While you should by all means seek necessary information, know when you should unplug. Watching or listening to the news 24/7 or constantly checking your social media feeds is not helpful to you or anyone else. That constant stream of information and opinions can be overwhelming and easily contribute to existing anxiety and worries. The pandemic should absolutely be taken seriously, but that does not mean you have to subject yourself to every article, opinion, or post about coronavirus. Take breaks or set specific times when you log off of your computer.
Maintain a Non-Inflammatory Diet
Inflammation of the gut can contribute to a whole host of gastrointestinal issues, including diarrhea, bloating, excess gas, and constipation. All of that equates to greater discomfort that can hurt your mood and your health. You’ll want to keep your body as comfortable and nourished as possible, and maintaining a non-inflammatory diet can be a big help.
Foods known to contribute to inflammation include:
- Sugar (particularly high-fructose corn syrup)
- Artificial trans fats
- Refined and processed carbohydrates
Unfortunately, those are often the easiest foods to reach for when you’re feeling stressed. Remove the temptation by stocking your pantry and refrigerator with fresh fruits and vegetables, whole grains, and lean sources of protein. You may also want to consider taking vitamins and supplements, like colostrum, to support your nutrition.
Maintain a Routine
Being stuck at home for days on end can be disorienting, resulting in you easily losing track of time and meals. While you don’t have to block out every hour, make sure that you do try to keep a regular routine with a basic schedule for meals, work or study, and bedtime. This can help to instill some stability and normalcy to your days.
At the same time, it’s okay if you don’t stick to that routine every single day. Give yourself permission to stay up late or sleep in or eat at odd hours. With everything else going on, you do not need to feel guilty or beat yourself up. However, most people report better quality sleep if they get up in the morning and go to bed at night at the same time every day. Getting some early morning sunlight is also beneficial.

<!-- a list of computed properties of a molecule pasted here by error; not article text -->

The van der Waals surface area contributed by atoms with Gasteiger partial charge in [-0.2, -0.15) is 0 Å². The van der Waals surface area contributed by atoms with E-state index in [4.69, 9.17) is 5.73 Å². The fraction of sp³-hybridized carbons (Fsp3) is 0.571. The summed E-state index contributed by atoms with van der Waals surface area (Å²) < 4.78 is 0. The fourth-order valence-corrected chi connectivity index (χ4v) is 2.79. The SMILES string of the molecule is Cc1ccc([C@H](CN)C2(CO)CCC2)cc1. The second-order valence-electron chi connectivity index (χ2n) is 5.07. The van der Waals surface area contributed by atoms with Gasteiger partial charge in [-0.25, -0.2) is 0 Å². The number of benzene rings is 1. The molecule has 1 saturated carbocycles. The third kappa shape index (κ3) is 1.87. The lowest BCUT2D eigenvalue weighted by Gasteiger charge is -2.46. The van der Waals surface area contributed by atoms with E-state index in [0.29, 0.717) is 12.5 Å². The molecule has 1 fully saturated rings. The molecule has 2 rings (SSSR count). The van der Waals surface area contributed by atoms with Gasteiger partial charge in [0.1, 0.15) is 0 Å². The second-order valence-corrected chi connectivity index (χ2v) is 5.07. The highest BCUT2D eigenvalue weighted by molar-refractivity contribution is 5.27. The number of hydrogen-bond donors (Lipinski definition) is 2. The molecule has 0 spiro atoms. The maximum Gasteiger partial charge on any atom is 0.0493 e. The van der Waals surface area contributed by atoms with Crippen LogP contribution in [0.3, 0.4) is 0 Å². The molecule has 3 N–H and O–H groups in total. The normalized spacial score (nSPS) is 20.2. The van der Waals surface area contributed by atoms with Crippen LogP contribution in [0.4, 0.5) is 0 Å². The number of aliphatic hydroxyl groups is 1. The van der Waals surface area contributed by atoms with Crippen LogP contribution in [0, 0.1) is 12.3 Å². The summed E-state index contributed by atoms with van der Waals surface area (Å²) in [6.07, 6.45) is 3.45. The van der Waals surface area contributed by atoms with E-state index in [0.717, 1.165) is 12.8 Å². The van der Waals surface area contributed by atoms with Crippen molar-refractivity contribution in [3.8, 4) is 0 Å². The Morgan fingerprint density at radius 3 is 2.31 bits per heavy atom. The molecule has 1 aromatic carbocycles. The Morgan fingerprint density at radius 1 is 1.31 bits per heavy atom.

Maintain Connections with Friends and Family
With the advent of technology, it’s easier than ever to stay connected with your friends and family. From video calls to texts, you can maintain social connections with the people who matter. It’s no replacement for actual in-person interactions, but even the smallest conversations with people you love can make all the difference to your mood. Don’t be afraid to reach out to others. They probably need the burst of communication as much as you.
Don’t Always Talk About the Virus
The novel coronavirus is obviously the main topic of conversation for everyone. While it’s important to stay informed and share your thoughts and feelings regarding the pandemic, it can feel overwhelming, circular, and often boring to only talk about it. Go ahead and talk about the shows you are watching, your daily aspirations, and everything in between. Just because we are in a global pandemic does not mean we have stopped becoming complicated, multi-faceted individuals.
Go Easy on Yourself
Give yourself permission to be imperfect. While the term has gotten thrown around a lot, these truly are unprecedented times. No one, not even the experts, were ready for this, so don’t expect your brain or body to know exactly what to do right now. There are plenty of people saying that this is a time to be productive and learn new things, which is fine, but that does not have to be you. If you want to take up knitting or learn a new language, you by all means should, but if you want to stay in your pajamas all day, that is completely fine, too.
Nothing is “normal” right now, and anything you can do to get through the day (as long as it does not cause harm to others or yourself) is allowed. Try your best to eat regularly, stay hydrated, show self-compassion, and respect others. Above all, remember that we are all in the same boat, and we are all trying our best.